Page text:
Tools of the Trade
Exhibition in the University Library Heritage Display Case (Main Building 1C, next to the University Library entrance), 1 April – 1 July
04/12/2021 | 2:04 PM
Because of all the limitations due to the coronavirus pandemic, scientific activities currently appear restricted to the laptop. Even so, there are plenty of other objects that scientists have used in the past and continue to use to obtain research results. The exhibition Tools of trade showcases a sampling of these objects from the UB collections.
Science on a laptop?
Right now, it seems as if all scientific activities are carried out on the computer: sources can be consulted in digital form, software and calculation models generate output, questionnaires and intake interviews are administered online and conferences, meetings and lectures have taken the shape of videos and video calls. Although the computational power of computers and the unifying power of the Internet cannot be underestimated, there are many other tools that researchers need to do their job, such as face-to-face team meetings, consultations with colleagues and students, laboratories, fieldwork and original sources.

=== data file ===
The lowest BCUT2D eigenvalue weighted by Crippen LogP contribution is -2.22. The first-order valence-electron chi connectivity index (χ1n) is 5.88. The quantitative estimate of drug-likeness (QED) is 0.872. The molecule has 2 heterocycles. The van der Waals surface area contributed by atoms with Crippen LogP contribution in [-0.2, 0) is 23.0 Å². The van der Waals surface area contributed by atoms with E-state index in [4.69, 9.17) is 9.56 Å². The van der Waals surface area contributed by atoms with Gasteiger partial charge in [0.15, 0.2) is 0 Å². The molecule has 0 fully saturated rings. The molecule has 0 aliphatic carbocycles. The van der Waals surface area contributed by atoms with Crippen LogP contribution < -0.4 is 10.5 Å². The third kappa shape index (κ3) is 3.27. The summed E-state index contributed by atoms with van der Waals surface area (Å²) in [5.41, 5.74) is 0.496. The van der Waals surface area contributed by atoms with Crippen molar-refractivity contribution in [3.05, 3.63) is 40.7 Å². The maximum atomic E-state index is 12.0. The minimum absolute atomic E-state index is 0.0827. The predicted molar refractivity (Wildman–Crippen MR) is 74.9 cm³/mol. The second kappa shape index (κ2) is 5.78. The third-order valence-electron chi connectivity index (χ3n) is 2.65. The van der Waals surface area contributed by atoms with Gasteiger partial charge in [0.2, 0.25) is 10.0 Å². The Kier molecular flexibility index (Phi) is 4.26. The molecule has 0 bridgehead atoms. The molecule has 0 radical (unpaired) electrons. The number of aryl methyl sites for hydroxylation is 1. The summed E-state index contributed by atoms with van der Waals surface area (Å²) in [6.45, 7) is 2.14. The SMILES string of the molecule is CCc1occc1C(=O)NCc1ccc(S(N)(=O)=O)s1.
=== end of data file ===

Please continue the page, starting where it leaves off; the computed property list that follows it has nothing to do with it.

Exhibition of research objects
In this exhibition, we look through the University Library collections to find objects that scientists have used in the past and some that they still use today. The library is home to a wealth of research material that provides an insight into how science and the humanities have changed. But the collections can also be a source for new research. Tools of the Trade highlights a random selection of a wide variety of sciences and humanities past and present.
Science and blind spots
Research is never neutral or independent of society, and is often connected to power (political, social, economic). It contributes to how we experience the world around us, but that image is changing. Blind spots become visible. Now people are protesting the focus on the male body in medical research. And alternatives have been developed for the most used map of the world, because it depicts countries along the equator smaller than they are, and Europe e.a. larger. What are the consequences of these insights for the tools of science and humanities? Does research that is more inclusive need new tools?
What do you use in your research these days?
What does your current scientific research workstation look like? Which objects do you use every day to arrive at new research results or to educate the next generation of scientists? If you are a student, what do you use in your research these days? Or do you have ideas on the tools of the future? Share your photos and objects with the University Library on Facebook, Twitter and Instagram:
Tools of the Trade | Date: 1 april - 1 juli 2021 | Location: Heritage Display Case, first floor, main building, next to entrance UL